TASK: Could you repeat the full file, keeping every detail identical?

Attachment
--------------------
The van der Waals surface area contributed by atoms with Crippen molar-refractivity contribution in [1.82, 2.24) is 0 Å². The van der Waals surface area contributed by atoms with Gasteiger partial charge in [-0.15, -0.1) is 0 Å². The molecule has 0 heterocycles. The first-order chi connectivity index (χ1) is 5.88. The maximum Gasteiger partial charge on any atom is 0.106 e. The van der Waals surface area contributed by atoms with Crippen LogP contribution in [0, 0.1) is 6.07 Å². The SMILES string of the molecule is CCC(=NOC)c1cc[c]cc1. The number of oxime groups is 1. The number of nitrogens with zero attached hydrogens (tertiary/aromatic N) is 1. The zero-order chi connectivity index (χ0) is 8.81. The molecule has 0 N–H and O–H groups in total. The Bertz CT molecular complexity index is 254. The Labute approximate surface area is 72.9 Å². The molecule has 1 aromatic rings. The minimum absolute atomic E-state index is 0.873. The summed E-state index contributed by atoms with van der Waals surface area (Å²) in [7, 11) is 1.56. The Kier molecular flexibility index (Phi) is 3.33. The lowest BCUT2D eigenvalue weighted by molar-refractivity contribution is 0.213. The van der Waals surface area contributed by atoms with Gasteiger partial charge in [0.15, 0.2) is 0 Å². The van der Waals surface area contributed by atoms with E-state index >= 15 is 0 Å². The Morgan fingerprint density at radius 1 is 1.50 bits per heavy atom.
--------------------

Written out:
The van der Waals surface area contributed by atoms with Crippen molar-refractivity contribution in [1.82, 2.24) is 0 Å². The van der Waals surface area contributed by atoms with Gasteiger partial charge in [-0.15, -0.1) is 0 Å². The molecule has 0 heterocycles. The first-order chi connectivity index (χ1) is 5.88. The maximum Gasteiger partial charge on any atom is 0.106 e. The van der Waals surface area contributed by atoms with Crippen LogP contribution in [0, 0.1) is 6.07 Å². The SMILES string of the molecule is CCC(=NOC)c1cc[c]cc1. The number of oxime groups is 1. The number of nitrogens with zero attached hydrogens (tertiary/aromatic N) is 1. The zero-order chi connectivity index (χ0) is 8.81. The molecule has 0 N–H and O–H groups in total. The Bertz CT molecular complexity index is 254. The Labute approximate surface area is 72.9 Å². The molecule has 1 aromatic rings. The minimum absolute atomic E-state index is 0.873. The summed E-state index contributed by atoms with van der Waals surface area (Å²) in [7, 11) is 1.56. The Kier molecular flexibility index (Phi) is 3.33. The lowest BCUT2D eigenvalue weighted by molar-refractivity contribution is 0.213. The van der Waals surface area contributed by atoms with Gasteiger partial charge in [0.15, 0.2) is 0 Å². The van der Waals surface area contributed by atoms with E-state index >= 15 is 0 Å². The Morgan fingerprint density at radius 1 is 1.50 bits per heavy atom.